Echeverias require a lot of light to flourish. It must be exposed to direct sunshine for four to five hours at the very least.

To prevent burning the leaves, don’t let it remain longer than that. The soil should drain well and not require excessive watering.

This plant is a great option if you reside in a warm climate. They prosper in hot, dry environments. They can’t stand the cold, and an excessive amount of humidity will kill them.

Succulents: do they reappear annually?

Succulents can be divided into three groups: winter-growing, partially dormant, and entirely dormant. In the winter, most varieties go into at least partial dormancy. They don’t grow much either, but their appearance won’t change significantly either. Don’t fertilize them over the winter and give them less water more frequently.

A few varieties lose their leaves like deciduous trees and enter a deeper slumber. some (such as

The die-back of Sedum kamtschaticum and Orostachys species occurs entirely above ground. However, their root systems continue to exist and each spring produce new growth.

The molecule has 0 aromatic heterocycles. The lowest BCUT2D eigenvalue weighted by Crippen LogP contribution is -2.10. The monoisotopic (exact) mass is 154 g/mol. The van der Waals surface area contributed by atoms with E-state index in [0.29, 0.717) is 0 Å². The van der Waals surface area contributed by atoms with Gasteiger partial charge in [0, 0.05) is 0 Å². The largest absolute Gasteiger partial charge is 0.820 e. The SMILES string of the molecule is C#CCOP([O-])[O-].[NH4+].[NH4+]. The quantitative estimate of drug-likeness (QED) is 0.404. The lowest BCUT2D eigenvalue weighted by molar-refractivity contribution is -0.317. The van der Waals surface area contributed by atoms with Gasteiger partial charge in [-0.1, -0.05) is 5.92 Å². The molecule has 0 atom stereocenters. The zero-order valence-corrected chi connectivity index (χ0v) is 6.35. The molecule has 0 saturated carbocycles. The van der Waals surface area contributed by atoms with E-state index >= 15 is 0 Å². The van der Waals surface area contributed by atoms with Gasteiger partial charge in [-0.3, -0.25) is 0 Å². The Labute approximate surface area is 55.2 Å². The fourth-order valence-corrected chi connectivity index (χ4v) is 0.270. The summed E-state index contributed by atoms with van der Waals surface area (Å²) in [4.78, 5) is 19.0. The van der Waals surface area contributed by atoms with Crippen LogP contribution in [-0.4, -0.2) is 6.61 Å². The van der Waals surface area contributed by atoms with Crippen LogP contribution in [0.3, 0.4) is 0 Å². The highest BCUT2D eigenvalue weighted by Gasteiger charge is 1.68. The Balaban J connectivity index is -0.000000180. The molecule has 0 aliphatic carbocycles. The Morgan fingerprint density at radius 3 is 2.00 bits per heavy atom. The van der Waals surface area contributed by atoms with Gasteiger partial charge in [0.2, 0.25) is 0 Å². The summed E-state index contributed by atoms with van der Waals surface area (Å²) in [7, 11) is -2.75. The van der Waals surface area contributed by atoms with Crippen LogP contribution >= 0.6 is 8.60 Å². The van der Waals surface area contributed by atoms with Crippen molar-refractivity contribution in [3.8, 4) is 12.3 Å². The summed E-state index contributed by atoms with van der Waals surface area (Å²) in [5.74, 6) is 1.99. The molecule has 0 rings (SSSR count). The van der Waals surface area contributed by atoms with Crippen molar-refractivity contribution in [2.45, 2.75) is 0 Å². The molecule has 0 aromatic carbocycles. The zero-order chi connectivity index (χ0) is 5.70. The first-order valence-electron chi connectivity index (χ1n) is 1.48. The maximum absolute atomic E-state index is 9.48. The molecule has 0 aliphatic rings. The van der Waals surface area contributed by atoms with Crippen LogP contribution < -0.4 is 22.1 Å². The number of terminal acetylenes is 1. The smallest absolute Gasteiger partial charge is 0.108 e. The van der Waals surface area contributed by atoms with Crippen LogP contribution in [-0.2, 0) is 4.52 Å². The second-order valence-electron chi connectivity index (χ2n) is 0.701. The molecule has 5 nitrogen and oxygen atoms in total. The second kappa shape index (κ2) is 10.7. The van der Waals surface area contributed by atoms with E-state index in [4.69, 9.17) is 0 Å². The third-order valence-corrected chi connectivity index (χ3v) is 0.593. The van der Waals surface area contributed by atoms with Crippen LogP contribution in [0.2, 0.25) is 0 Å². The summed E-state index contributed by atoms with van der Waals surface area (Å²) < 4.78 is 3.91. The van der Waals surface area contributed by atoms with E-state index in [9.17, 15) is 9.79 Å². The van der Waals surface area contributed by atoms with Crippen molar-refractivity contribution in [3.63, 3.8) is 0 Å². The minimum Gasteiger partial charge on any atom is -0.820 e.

The cultivars that grow during the cooler months, such as those listed below, are at the other extreme of the spectrum.

Haworthia, aeonium, and aloe The start of their growing season is signaled by shorter days and cooler temperatures. With these types, the best time to fertilize is throughout the winter.

Can succulents survive without water for a month?

In general, succulents that are grown indoors or outdoors during the cooler months will need less water. They can go without water for one to three months.

Indoor succulents will be less exposed to the weather outside because the soil dries out more quickly outside than it does indoors due to the wind and sunlight.